Quality is what matters not quantity. If you have a small but dedicated following on your blog, then you don’t need thousands of hits. Hits don’t mean that people are reading. Hits just mean that people are coming to the site. You want readers. Readers will come in the form of subscribers. They are the people who comment on your posts or retweet your links on Twitter. They are your newsletter recipients and the people who comment on your Facebook posts.

So stop dwelling on the numbers. Focus on creating quality posts and the traffic will come!

Facebook: Becoming a Blog?

Facebook is always trying to find new and interesting ways to promote content and make it more easily accessible. Social share features have increased the reach of Facebook, by integrating them with websites and encouraging people to share sites on their wall and on their friends’ walls.  To further increase their reach, Facebook has announced that they are adding a new feature: RSS feeds for fan pages.

RSS stands for Really Simple Syndication. It is usually reserved for blog posts. It’s what allows you to receive updates in blog readers like Google Reader, where you can easily see all posts by their headlines.  Many people use RSS readers for their favorite blogs, so they can keep up with them without having to go to the blogsites. Some readers allow you to receive blog posts in your email, sending you the contents of the posts. But why does Facebook want to add an RSS feed to fan pages?

Facebook RSSIn theory this will let someone essentially subscribe to a fan page. Not only will you be able to see updates in your news feed, you will also be able to receive posts in your RSS reader. This is good for people who need to monitor certain pages, like politicians or large corporations.  If you are closely watching what a competitor is doing with their social media, this creates an easy venue in which to do it. However, the RSS feature is not likely to be valuable to people who are not using Facebook for professional reasons.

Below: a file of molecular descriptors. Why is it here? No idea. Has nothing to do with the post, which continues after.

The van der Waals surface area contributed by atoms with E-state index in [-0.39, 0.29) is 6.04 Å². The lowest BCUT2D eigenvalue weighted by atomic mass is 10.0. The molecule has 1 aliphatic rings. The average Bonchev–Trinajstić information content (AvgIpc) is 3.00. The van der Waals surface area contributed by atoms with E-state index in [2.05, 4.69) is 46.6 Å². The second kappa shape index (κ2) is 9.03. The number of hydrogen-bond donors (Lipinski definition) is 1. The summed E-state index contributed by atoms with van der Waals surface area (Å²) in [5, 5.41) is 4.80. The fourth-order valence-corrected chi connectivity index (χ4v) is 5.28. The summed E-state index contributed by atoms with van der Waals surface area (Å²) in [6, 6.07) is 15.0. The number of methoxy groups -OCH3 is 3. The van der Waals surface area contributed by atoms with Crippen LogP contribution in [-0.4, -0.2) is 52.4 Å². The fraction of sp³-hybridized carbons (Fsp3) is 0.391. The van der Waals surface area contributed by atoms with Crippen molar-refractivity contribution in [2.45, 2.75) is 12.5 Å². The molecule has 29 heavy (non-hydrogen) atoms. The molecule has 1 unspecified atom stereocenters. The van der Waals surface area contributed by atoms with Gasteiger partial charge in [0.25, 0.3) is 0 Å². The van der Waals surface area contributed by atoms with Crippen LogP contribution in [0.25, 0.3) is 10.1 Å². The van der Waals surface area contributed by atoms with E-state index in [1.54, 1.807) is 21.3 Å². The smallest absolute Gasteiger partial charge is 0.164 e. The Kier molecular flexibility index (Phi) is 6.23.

Some of you may be thinking: Facebook had an RSS feed for pages already, so why is this news?  You are right, they did. But recently Twitter and Facebook quietly removed their RSS feeds. Now Facebook has added it back in, along with a link on fan pages to subscribe. Will Twitter follow suit and bring their feed back? Good question. I think they will. An RSS feed provides another way for people to consume content, and ultimately that is key to social media social media success.

Spooky Social Media: Have you subscribed to my pumpkin?

We social media types might be techy but we are also creative!  …sometimes we are even creative in ways that extend beyond the computer.